About Walt Whitman & A Dog That Lives Forever

The Big Lug

Sometimes I feel badly for the family dog because I look at him and tell him stories about how things used to be with The Big Lug. It is not entirely fair because when I think about certain memories with him it is hard not to get choked up.

…last night he visited me in my dreams. We were both young. I was a twenty something year old kid at the park and he was about two. And in that dream we did what we can’t do together any more. We ran. He was always just ahead of me, but never so far that he was out of sight. He was headed towards traffic and I was yelling for him to stop, fearful that he would do something stupid and get hit by a car.

And then a few dogs started barking at me and he was at my side, tail pointed, deep bark warning them to stay away. At the same time I yelled at them too- told him not to worry that I would find a way out of it for us. But mostly I was secure in the knowledge that the big lug had my back because he always did. Who listened better to my stories than he did. He never got tired or them or acted judgmental- he just loved me.

Sometimes we would watch Gladiator together and I would tell him about how I could see us going into battle together just like they do in the clip below.

I would look at him and tell him that I expected him to jump through the flames but that he couldn’t leave my side because we had to look out for each other and we couldn’t do that unless he stayed close.

Sometimes he would wag his tail at me or come lay his giant head in my lap and I would get this feeling that there was nothing in the world we couldn’t overcome. And then he’d go climb on the counter and steal the steak I was defrosting or eat my wallet and I’d yell at him.

It was never for long because those dark eyes of his were powerful.

But it is not fair to the new guy who isn’t so new any more and is beloved by my children. It is not to say that I don’t love him too because I do, but it is a different sort of relationship.

How Do Writers Create Real People In their Stories?

I touched upon this here and have been thinking about what “real people” means. When I write fiction I don’t want my characters to be simply good or simply evil. I want them to be like us, human. I want you to read and relate to them. I want you to look at them and wonder how they could be so damn smart and so stupid.

Sometimes heroes fail and sometimes they succeed.

If you’ll indulge me I want to share something else from that post about the Big Lug and I.

My last blog post would be similar to this.

“I have lived, loved and laughed more than I have cried and complained. I have friends that I would die for and who die for me.
I am grateful for those who have walked with me on my journey and hope that they have learned from me as I have learned from them.
There will never be enough time for me to see all that I want to see, do all that I want to do and say all that I want to say.
So these few words shall have to suffice. It has been fun.

Remember the list of things I want to teach my children? Well those words above fit what I want for my kids. Two hundred years from now I want them to be able to say those words and mean them.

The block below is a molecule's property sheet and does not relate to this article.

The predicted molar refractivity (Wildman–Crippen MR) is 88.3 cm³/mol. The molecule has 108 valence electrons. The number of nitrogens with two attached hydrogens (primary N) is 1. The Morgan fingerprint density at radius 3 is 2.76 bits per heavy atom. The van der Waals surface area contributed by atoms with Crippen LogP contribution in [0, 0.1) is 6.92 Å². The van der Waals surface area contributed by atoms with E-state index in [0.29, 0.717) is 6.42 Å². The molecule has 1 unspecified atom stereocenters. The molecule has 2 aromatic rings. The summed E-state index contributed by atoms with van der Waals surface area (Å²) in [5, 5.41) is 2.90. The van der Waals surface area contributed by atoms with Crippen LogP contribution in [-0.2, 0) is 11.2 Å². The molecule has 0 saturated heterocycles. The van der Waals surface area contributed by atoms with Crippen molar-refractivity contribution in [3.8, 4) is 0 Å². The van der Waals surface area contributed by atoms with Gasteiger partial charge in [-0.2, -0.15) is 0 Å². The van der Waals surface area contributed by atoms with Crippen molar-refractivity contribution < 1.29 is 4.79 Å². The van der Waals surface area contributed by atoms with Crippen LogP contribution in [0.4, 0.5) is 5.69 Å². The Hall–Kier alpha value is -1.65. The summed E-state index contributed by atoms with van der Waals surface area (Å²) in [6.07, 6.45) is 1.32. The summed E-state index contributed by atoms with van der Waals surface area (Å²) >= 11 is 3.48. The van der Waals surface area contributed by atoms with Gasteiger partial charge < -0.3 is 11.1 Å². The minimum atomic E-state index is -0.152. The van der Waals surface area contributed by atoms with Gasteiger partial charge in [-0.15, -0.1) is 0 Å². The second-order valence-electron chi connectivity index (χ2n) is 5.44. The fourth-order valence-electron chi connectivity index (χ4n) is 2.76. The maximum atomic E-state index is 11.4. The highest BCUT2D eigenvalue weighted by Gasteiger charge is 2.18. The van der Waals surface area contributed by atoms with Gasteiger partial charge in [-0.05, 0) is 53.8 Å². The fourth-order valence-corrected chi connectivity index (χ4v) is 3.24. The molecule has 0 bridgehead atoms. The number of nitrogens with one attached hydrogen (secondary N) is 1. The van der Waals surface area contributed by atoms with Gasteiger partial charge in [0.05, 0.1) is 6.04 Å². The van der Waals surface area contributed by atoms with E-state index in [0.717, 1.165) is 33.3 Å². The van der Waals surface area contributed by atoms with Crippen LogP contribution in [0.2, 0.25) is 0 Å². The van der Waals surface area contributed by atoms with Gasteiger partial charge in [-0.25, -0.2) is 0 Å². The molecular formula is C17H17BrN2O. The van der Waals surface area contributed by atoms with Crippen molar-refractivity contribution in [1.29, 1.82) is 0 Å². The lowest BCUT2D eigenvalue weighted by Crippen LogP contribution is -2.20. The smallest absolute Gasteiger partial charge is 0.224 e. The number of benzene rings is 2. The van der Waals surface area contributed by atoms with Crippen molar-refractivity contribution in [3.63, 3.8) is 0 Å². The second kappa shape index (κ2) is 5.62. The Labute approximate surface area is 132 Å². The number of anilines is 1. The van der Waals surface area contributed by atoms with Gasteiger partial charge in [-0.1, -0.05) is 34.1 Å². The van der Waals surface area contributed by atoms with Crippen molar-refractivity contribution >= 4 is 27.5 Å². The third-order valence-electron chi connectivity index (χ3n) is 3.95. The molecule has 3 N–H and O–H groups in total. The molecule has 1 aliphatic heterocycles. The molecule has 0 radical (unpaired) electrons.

Thank You

It might sound silly and or ridiculous to you but the timing here couldn’t be better. I don’t know what made me think about the Big Lug. This post was going to be about technology issues but suddenly I thought about my buddy and I went a different way.

John Keating: We don’t read and write poetry because it’s cute. We read and write poetry because we are members of the human race. And the human race is filled with passion. And medicine, law, business, engineering, these are noble pursuits and necessary to sustain life. But poetry, beauty, romance, love, these are what we stay alive for. To quote from Whitman, “O me! O life!… of the questions of these recurring; of the endless trains of the faithless… of cities filled with the foolish; what good amid these, O me, O life?” Answer. That you are here – that life exists, and identity; that the powerful play goes on and you may contribute a verse. That the powerful play *goes on* and you may contribute a verse. What will your verse be?  (Dead Poet’s Society)

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14 Comments

  1. Natalie DeYoung March 8, 2014 at 2:00 pm

    Love this! And I’d forgotten about the Dead Poet’s Society. I’ll need to rewatch it soon…

  2. Michael March 8, 2014 at 9:54 am

    Touching tribute Jack. I don’t know what I would do if I lost my current dog Reba. She is the sweetest 85lb lap-dog you’ve ever seen. Here’s to creating that bond with your new guy.

  3. Stacie March 8, 2014 at 4:52 am

    I had never had a dog until 3 years ago (and now I have two). I love my dogs so much, for loving us no matter what. Even if they did chew on furniture and my rug. I am glad the Big Lug lives on forever in your heart!

  4. Tam March 8, 2014 at 4:28 am

    You’ve pretty much summed up that special bond that humans and dogs sometimes share with:

    “Sometimes he would wag his tail at me or come lay his giant head in my lap and I would get this feeling that there was nothing in the world we couldn’t overcome. And then he’d go climb on the counter and steal the steak I was defrosting or eat my wallet and I’d yell at him.”

    It about says it all. 🙂 This is a lovely tribute.

  5. Daniel Nest March 8, 2014 at 12:39 am

    Touching tribute, sir. Sounds like The Big Lug was quite the man’s best friend indeed.

  6. Katherine James March 6, 2014 at 9:03 am

    *fist pumps* Gladiator! …

    Also, I wouldn’t feel to badly for your family dog… I am sure he knows you love him all the same… 🙂

  7. KristyV2 March 6, 2014 at 5:38 am

    Jack,
    Good one…and love the WW’s nickname “The Big Lug.” kv2

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